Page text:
Thursday, 21 May 2020
By Bethan Wilkins
EU fresh/frozen pork exports were up again in March, with shipments to non-EU markets amounting to 268,500 tonnes (+7% year-on-year). Note that EU trade data no longer includes the UK as a member state. Figures for the first quarter overall show a stronger growth trend, with 114,600 tonnes more pork shipped compared with the same period in 2019 (+16% year-on-year).
In March alone, China drove the overall growth once again, taking nearly twice as much EU product as a year earlier.
A sharp drop in shipments to the UK limited the increase. Eurostat figures suggest a 75% drop in trade with the UK, compared with the month last year. UK HMRC figures recorded a 24% decline annual decline in fresh/frozen pork imports during the month. Though still large, this suggests the drop in the EU figures is rather overstated. However, to some extent, it could also be that shipments from the EU at the end of March, which would not arrive in the UK until April, particularly declined.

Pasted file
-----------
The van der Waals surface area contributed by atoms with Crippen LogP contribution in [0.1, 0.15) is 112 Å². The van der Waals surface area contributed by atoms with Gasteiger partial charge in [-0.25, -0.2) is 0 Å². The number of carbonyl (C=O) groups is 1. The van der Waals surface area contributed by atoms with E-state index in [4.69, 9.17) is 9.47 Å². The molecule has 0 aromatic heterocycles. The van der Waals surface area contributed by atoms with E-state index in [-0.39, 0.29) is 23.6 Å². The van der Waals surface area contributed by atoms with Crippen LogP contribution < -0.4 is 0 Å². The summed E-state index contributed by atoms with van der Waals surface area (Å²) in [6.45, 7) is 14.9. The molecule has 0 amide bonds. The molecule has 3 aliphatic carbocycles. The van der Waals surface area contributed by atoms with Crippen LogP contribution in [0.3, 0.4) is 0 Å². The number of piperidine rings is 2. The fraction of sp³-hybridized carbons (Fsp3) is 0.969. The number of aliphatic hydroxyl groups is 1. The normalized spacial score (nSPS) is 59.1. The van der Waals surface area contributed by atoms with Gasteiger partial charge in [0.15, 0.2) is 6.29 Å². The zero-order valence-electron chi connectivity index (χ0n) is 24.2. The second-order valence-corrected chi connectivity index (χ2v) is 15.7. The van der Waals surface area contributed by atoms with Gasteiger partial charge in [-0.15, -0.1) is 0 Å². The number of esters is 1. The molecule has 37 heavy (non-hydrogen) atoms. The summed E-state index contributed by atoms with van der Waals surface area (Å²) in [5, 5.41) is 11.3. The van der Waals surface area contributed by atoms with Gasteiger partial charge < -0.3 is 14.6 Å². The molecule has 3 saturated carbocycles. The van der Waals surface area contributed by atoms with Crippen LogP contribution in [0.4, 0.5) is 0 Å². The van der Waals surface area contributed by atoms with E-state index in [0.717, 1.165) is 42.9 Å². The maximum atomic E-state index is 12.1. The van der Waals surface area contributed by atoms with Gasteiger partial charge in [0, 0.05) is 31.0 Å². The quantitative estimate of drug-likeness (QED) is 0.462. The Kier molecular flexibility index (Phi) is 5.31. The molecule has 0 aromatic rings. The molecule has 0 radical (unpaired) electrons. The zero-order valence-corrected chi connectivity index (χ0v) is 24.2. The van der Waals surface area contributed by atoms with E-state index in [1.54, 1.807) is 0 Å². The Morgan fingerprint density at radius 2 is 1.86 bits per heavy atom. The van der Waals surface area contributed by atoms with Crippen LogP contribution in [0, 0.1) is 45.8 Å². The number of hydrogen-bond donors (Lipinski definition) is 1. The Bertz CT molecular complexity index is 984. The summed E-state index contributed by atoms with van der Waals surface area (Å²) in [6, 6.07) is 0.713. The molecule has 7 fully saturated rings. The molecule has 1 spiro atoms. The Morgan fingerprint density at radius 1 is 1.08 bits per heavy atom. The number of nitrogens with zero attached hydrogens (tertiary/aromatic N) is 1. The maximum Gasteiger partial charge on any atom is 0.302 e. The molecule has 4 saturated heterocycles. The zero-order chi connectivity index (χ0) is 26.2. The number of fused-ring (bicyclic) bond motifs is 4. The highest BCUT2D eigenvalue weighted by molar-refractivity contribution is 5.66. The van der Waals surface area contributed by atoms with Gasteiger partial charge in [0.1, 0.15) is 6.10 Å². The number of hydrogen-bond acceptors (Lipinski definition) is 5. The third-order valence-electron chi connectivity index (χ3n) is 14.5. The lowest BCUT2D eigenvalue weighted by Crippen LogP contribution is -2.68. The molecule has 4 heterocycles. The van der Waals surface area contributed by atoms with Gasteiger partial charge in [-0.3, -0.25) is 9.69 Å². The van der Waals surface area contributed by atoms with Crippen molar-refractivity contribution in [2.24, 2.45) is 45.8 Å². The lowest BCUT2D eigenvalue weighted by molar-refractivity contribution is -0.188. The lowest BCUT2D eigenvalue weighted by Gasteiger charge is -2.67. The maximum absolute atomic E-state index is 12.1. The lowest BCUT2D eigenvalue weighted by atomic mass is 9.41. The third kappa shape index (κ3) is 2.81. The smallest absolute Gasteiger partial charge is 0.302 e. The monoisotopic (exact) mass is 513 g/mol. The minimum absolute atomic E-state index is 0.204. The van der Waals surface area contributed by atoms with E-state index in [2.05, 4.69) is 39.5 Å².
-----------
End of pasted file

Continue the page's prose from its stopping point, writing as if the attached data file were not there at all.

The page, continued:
Lockdown measures introduced here, and in Europe, cut foodservice demand and disrupted supply chains. UK pork production was also up over 10% on the year during March, which may have eased demand for imported product somewhat.
As we have previously noted, exports to South Korea were also lower.
Pig offal exports in March also remained in growth, as 2% more was supplies to non-EU countries than in March 2019. The volume shipped to China increased by 22%, meaning its market share increased from 58% to 69%. On the other hand, Hong Kong (-34%), the Philippines (-33%), the UK (-90%) and South Korea (-69%) all imported less pig offal from the EU.
The first quarter figure overall showed a larger rise for pig offal exports, with 5% more traded compared with the same period in 2019.